When people espouse a Christianity that relies only on them or people who think like them to determine what is true faith...
When they are confronted with contradictions to their certainty and they simply dismiss them, or give answers like "you just need to believe..."
When they are comfortable in the little Christian-y box that they've created for themselves and others like them...
When God and Jesus and the Holy Spirit all look... just... like... them...
They are leaving no room for doubt in their faith and---speaking plainly---are not able to grow spiritually. Because challenging growth--the kind of growth that moves you forward, that deepens your relationship with God, that leaves you open to the new things that God is doing all around you... that kind of growth makes room for doubt.
Even further, it thrives on it. Let me explain.
As we've been learning over the past couple of weeks, there is an incredible amount of energy being exchanged between us and the world around us. We've said repeatedly that this energy is imprinted with the very DNA of God, and is what us Christian-types call The Holy Spirit.
And this energy is unpredictable. Scientists cannot explain what happens to electrons, for example.
The model that you see on the sermon notes depicts an atom with a nucleus and some electrons in orbit around it. The pattern of orbit for the electrons is uniform and predictable. Only in reality--it isn't. Electrons actually disappear during their orbit around the nucleus and then reappear somewhere along the orbit pattern.
Scientists believe that when the electrons disappear, they are actually traveling all possible routes before reappearing. Their reappearance is evidence that of that one of the possible routes they traveled was in our particular area of reality, which is why we can see them again.
I know. Blows your mind doesn't it?
This makes what Jesus says to Nicodemus in John chapter 3 so unbelievably awesome. He says, "The wind (of the Spirit) blows where the heck it wants to and you hear the sound of it, but you have no idea where it's going--where it came from--or where it even is in the moment." I added that last bit in to expound on the translation.
The point is---there is nothing predictable about the Holy Spirit of God. In fact faith in this God is an exercise that is marked by mystery, surprise and openness to unpredictability.
And sometimes our confrontations with mystery, surprise and unpredictability can lead us to experience doubt. It's perfectly natural, and not at all something to be afraid of, especially since the very source of our faith is so dad-blamed unpredictable.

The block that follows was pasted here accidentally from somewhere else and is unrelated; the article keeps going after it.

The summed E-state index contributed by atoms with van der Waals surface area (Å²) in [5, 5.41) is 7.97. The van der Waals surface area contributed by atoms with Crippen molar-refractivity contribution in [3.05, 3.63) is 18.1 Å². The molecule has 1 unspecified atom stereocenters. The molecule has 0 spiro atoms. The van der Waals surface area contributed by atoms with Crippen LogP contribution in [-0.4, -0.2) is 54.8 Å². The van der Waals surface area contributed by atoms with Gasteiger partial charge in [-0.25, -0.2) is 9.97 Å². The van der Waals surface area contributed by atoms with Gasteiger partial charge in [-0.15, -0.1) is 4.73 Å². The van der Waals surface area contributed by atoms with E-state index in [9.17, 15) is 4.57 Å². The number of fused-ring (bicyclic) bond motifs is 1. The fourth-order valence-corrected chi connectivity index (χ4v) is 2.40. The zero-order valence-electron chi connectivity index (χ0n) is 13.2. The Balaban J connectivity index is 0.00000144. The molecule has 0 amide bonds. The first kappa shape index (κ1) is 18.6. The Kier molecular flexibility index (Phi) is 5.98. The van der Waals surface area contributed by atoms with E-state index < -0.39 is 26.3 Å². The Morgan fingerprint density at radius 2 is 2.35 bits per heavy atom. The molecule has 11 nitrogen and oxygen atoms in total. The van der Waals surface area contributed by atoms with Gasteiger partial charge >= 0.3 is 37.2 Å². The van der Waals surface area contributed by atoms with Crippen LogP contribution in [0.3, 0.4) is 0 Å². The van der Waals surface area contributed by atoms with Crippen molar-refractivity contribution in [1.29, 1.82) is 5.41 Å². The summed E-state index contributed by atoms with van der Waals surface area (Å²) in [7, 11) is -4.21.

One of my favorite pastors, authors and theologians Mike Yaconelli once wrotes, "Predictability and faith cannot coexist." I agree.
Faith and Doubt, on the other hand---can.
And this is a truth that we all share, but we don't often realize it.
When I give this sermon I am going to have some handouts in the bulletins that I want everyone to take out. These handouts will have some instructions on them: "Write down a word or two that expresses something you have doubted about God, the Bible, Jesus, Christianity or Faith."
I am going to ask some questions... "By show of hands how many of you have ever doubted whether God was real?" "By show of hands how many of you have ever doubted whether everything in the Bible happened exactly as it's written in the Bible?" "By show of hands how many of you have ever doubted whether God loves you?" "By show of hands how many of you have ever doubted if Christianity is really true?"
I suspect that there will be a lot of hands raised. Mine will be.
You are not alone.
You are not alone in your doubts.
There are lots of us out there stumbling after Jesus.
And your doubts don't prevent you from having faith. And your faith should not prevent you from experiencing doubts. This is why Jesus gave some instructions to his followers: "Ask and it will be given to you. Seek and you will find. Knock and the door will be opened for you."
Ask. Seek. Knock.
Or this... Wrestle with Scripture and with what God is teaching you in the Bible. Debate what you are learning with others, maybe even others who don't believe exactly like you do. Learn by finding Bible studies to join, books to read, partners to journey alongside. Study the Bible, theology, books by those farther on in the journey---and join a group, find a Bible study.
And don't be afraid to doubt.
Because like Thomas if you desire with all your heart to know and to understand who Jesus is to you---you will receive what you need to strengthen your faith.
Because challenging growth isn't afraid to wrestle with doubt.